The last year of Park's rule was particularly turbulent with increasing opposition from the New Democratic Party (NDP), which was emboldened after winning the 1978 election by 1.1% despite Park's complete control of media, money, and all institutions of the government. Because of the Yushin Constitution, which allowed President Park to appoint one third of National Assembly seats, Park's Democratic Republican Party (DRP) remained in power. In May 1979, Kim Young Sam was elected as the chairman of New Democratic Party (NDP) despite intense behind-the-scene maneuverings by KCIA to back a more pliable candidate Yi Chul-seung. Under Kim Young Sam's leadership, the NDP took the hardline policy of never compromising or cooperating with Park until the repeal of Yushin Constitution and took on direct confrontation in many issues, especially the aforementioned YH Trade case. After the violent arrest, Kim Young Sam warned that Park's murderous regime would soon collapse in the most wretched manner. Park was determined to remove Kim from the political scene like imprisoned Kim Dae-joong. In September 1979, the KCIA worked behind the scene to entice three NDP members to challenge Kim's election as NDP chairmanship in the court on technicality, and the court obliged by ordering the suspension of Kim's NDP chairmanship.[ citation needed ]

The political tension intensified further when Kim Young Sam gave an interview with the New York Times reporter Henry Stokes, in which he called on the United States to make a choice between the military dictatorship and the Korean people and stop supporting Park's regime. President Park ordered Kim's expulsion from the National Assembly, which Director Kim feared to be a disastrous path. On October 3, 1979, Director Kim met the DNP Chairman Kim, hoping to find a way to avoid such development. Having asked reluctant Kim to come to KCIA "for the sake of the country", Director Kim warned that Park's hostility toward him reached the point where it might not end with just expulsion or arrest and literally begged Kim Young Sam to just say that there was miscommunication with the interview. According to Kim Young Sam, when he refused, Director Kim appealed that it would bring misfortune to the country, to Kim Young Sam and to President Park. Indeed, Kim's expulsion from the Assembly the next day led all 66 NDP lawmakers to submit their resignation to the National Assembly en masse and the U.S. to recall its ambassador to Washington in protest. Uprisings broke out in Kim Young Sam's hometown in Busan on October 16, the second largest city in South Korea, resulting in arson of 30 police stations over several days. It was the largest demonstration since the days of President Rhee Seung Man and spread to nearby Masan on October 19 and other cities, with students and citizens calling for repeal of the Yushin Constitution. KCIA Director Kim went to Busan to investigate the situation and found that the demonstrations were not riots by some college students, but more like a "popular uprising joined by regular citizens" to resist the regime. He warned President Park that the uprisings would spread to five other largest cities including Seoul. Park said that he himself would give an order to fire upon demonstrators if the situation got worse.[ citation needed ]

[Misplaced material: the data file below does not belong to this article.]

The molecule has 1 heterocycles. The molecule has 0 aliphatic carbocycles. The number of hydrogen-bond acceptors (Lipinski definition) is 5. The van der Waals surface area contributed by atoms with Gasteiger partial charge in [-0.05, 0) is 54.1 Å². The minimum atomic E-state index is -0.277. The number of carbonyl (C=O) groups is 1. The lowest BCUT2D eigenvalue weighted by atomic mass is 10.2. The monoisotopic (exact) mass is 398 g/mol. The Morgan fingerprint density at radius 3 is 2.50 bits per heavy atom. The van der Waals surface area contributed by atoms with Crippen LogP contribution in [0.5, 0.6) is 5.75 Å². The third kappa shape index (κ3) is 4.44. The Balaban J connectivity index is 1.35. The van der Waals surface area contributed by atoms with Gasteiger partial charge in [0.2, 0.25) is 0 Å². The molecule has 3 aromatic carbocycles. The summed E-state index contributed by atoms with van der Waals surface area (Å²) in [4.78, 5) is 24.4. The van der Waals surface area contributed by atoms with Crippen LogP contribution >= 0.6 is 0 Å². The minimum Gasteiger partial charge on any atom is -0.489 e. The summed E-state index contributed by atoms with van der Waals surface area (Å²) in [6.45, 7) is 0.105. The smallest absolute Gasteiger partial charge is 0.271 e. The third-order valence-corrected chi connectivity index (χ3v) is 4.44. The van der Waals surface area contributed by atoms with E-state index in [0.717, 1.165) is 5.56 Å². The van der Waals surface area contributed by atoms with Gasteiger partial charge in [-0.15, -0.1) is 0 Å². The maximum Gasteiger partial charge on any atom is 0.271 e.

Rivalry between Kim and Cha